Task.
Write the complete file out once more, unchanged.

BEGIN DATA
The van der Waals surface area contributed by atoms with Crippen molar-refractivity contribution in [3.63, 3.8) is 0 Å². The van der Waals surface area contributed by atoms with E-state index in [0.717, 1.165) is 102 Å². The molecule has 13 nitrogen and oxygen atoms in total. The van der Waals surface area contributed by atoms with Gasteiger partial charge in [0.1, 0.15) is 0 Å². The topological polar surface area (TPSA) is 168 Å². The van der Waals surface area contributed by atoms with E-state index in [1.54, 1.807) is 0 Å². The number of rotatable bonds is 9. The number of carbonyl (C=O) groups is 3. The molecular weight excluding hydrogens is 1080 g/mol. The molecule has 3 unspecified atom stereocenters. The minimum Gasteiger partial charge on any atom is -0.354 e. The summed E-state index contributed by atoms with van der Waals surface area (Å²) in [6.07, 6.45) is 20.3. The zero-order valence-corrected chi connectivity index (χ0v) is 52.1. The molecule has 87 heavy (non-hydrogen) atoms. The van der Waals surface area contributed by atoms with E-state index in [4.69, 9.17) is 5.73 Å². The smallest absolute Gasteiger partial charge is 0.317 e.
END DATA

The van der Waals surface area contributed by atoms with Crippen molar-refractivity contribution in [3.63, 3.8) is 0 Å². The van der Waals surface area contributed by atoms with E-state index in [0.717, 1.165) is 102 Å². The molecule has 13 nitrogen and oxygen atoms in total. The van der Waals surface area contributed by atoms with Gasteiger partial charge in [0.1, 0.15) is 0 Å². The topological polar surface area (TPSA) is 168 Å². The van der Waals surface area contributed by atoms with E-state index in [1.54, 1.807) is 0 Å². The number of rotatable bonds is 9. The number of carbonyl (C=O) groups is 3. The molecular weight excluding hydrogens is 1080 g/mol. The molecule has 3 unspecified atom stereocenters. The minimum Gasteiger partial charge on any atom is -0.354 e. The summed E-state index contributed by atoms with van der Waals surface area (Å²) in [6.07, 6.45) is 20.3. The zero-order valence-corrected chi connectivity index (χ0v) is 52.1. The molecule has 87 heavy (non-hydrogen) atoms. The van der Waals surface area contributed by atoms with E-state index in [4.69, 9.17) is 5.73 Å². The smallest absolute Gasteiger partial charge is 0.317 e.